There was a time when Kirk and I were in Denver, Colorado, where I had attended graduate school. I was showing him around the city in between making stops at different, independently owned record stores that sold plenty of vinyl records (particularly Janet’s), of which he is a true and avid connoisseur. While driving through the Mile High City, I remember we had Janet’s inventory of songs, from all of her different album eras, playing randomly from my iTunes. Each song struck up a conversation. Admittedly, one of the best things about having your closest friend like the same music you like is that you never have to worry or argue about music selections when hanging out together. Every song has a meaning or a story to discuss or recall a memory.

There’s another detail about Kirk — before he and I even met — which Janet fans will appreciate. He was the lucky guy who was chosen to come up on stage for the “Rope Burn” performance during Janet’s “Velvet Rope” concert in Toronto back in 1998! I try very hard not to be jealous of my friends, but Kirk will always have the upper hand on this one. I can’t even hold it against him. Janet’s crew clearly liked him, and clearly, he liked them!

Kirk is also a talented and published poet. (Click here).

The point is, I would never know Kirk if not for Janet. He and I both value her artistry, talent, and humility. Many people who subscribe too much to all the gossip and mindless entertainment news don’t know that Janet, in fact, is a humanitarian who donates to multiple causes. Janet also doesn’t discriminate against people, regardless of their race, religion, ethnicity, gender, or orientation. I’ve always found these traits remarkably attractive about Janet, and that has nothing to do with her physical attributes. Her humility is what I find incredibly sexy about Janet, not the superficial stuff and fluff we tend to go on about. At her core, Janet is a decent human being who cares about other people. I believe the Rhythm Nation 1814 album and learning about Janet, her career, her accomplishments, and her struggles have inspired me to be similar. For that reason, I am entirely grateful that my annoying cousin forced me to watch MTV Europe back in 1990. That moment led to how one album and one person influenced my worldview for the better. (I’m talking about Janet, not my cousin).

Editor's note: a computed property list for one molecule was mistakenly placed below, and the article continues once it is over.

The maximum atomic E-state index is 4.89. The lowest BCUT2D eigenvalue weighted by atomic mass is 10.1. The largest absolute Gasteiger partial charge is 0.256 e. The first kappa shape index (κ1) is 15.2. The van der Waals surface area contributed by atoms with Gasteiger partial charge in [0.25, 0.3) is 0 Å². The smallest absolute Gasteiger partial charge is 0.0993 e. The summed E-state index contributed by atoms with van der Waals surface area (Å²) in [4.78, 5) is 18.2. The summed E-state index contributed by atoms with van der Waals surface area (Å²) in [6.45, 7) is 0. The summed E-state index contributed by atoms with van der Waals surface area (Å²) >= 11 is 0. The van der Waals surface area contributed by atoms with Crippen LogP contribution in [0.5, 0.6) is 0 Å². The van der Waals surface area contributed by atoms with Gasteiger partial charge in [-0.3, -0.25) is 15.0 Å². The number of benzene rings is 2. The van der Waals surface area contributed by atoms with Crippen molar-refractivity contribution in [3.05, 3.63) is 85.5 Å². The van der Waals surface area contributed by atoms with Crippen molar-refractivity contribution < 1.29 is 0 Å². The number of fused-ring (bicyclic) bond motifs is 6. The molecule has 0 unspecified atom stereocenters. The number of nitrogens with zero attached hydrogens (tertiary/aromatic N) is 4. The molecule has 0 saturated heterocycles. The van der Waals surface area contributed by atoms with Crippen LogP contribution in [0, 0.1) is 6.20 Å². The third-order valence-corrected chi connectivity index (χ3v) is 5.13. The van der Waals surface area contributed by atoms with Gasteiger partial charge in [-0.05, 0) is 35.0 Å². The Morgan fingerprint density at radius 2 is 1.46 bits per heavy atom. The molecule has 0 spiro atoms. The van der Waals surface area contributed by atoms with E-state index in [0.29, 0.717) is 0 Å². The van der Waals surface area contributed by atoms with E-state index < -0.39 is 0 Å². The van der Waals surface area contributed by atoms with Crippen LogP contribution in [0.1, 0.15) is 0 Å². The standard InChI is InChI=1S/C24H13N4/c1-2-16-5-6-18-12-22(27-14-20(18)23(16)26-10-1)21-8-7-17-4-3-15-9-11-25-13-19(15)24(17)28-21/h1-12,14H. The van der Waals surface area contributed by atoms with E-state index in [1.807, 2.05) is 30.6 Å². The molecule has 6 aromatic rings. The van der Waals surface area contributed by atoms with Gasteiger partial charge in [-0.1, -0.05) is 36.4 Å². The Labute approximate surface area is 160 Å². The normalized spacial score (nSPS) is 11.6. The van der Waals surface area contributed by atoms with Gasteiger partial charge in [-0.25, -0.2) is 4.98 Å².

To the right is a life-size poster I created for Janet’s visit to MTV Studios for “Total Request Live” in New York in July 2000 to promote the “Doesn’t Really Matter” single. I never got a chance to meet her due to a comedy of errors culminating with the NYPD instructing me to leave the median island on Broadway in Times Square because my poster, allegedly, was distracting drivers as I held it up to get Janet’s attention in the studio.

Interestingly, another dear friend from high school made a remark that I won’t forget anytime soon. After he and I had reconnected via Facebook about 10 years ago, he emailed me and said, “So Tosin, you still like Janet after all these years? That’s reassuring because it means there are some things that still make sense in the world.” He was only half-joking. I can say confidently that I have always been a fan of Janet since the RN1814 era. In fact, I have every intention to see her perform in San Francisco this weekend to commemorate the album’s milestone anniversary. I wouldn’t miss it because, conclusively, Janet’s songs have been significant anchors in the soundtrack that is my life.

Fans might agree because they’ll know the reference: Given everything that has transpired over three decades, can we agree that “Janet Jackson’s Rhythm Nation 1814” is, beyond a doubt, “Made for Now”?

Happy 30th Anniversary, Rhythm Nation 1814. . .and thanks, Janet.

This is a fan-made video consisting of a compilation of JJ’s music videos from “Control” to “Damita Jo”.
I do not own any of the content in this video.
I created it exclusively for bona fide fans of Miss Janet. Enjoy!